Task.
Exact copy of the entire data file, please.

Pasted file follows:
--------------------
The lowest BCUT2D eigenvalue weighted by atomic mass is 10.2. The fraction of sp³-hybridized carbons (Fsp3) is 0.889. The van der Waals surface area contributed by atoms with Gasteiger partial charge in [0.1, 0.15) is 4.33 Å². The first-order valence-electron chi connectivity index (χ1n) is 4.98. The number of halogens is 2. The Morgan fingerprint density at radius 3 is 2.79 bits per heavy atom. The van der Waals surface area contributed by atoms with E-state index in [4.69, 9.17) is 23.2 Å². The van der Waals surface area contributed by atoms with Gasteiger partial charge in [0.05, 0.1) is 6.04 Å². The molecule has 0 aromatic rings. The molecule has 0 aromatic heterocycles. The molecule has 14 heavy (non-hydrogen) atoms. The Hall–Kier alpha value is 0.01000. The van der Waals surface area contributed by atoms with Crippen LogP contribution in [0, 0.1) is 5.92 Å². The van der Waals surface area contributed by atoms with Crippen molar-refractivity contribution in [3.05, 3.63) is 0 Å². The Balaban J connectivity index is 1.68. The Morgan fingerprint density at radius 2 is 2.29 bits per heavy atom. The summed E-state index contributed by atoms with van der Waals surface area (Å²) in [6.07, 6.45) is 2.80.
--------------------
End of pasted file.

The lowest BCUT2D eigenvalue weighted by atomic mass is 10.2. The fraction of sp³-hybridized carbons (Fsp3) is 0.889. The van der Waals surface area contributed by atoms with Gasteiger partial charge in [0.1, 0.15) is 4.33 Å². The first-order valence-electron chi connectivity index (χ1n) is 4.98. The number of halogens is 2. The Morgan fingerprint density at radius 3 is 2.79 bits per heavy atom. The van der Waals surface area contributed by atoms with E-state index in [4.69, 9.17) is 23.2 Å². The van der Waals surface area contributed by atoms with Gasteiger partial charge in [0.05, 0.1) is 6.04 Å². The molecule has 0 aromatic rings. The molecule has 0 aromatic heterocycles. The molecule has 14 heavy (non-hydrogen) atoms. The Hall–Kier alpha value is 0.01000. The van der Waals surface area contributed by atoms with Crippen LogP contribution in [0, 0.1) is 5.92 Å². The van der Waals surface area contributed by atoms with Crippen molar-refractivity contribution in [3.05, 3.63) is 0 Å². The Balaban J connectivity index is 1.68. The Morgan fingerprint density at radius 2 is 2.29 bits per heavy atom. The summed E-state index contributed by atoms with van der Waals surface area (Å²) in [6.07, 6.45) is 2.80.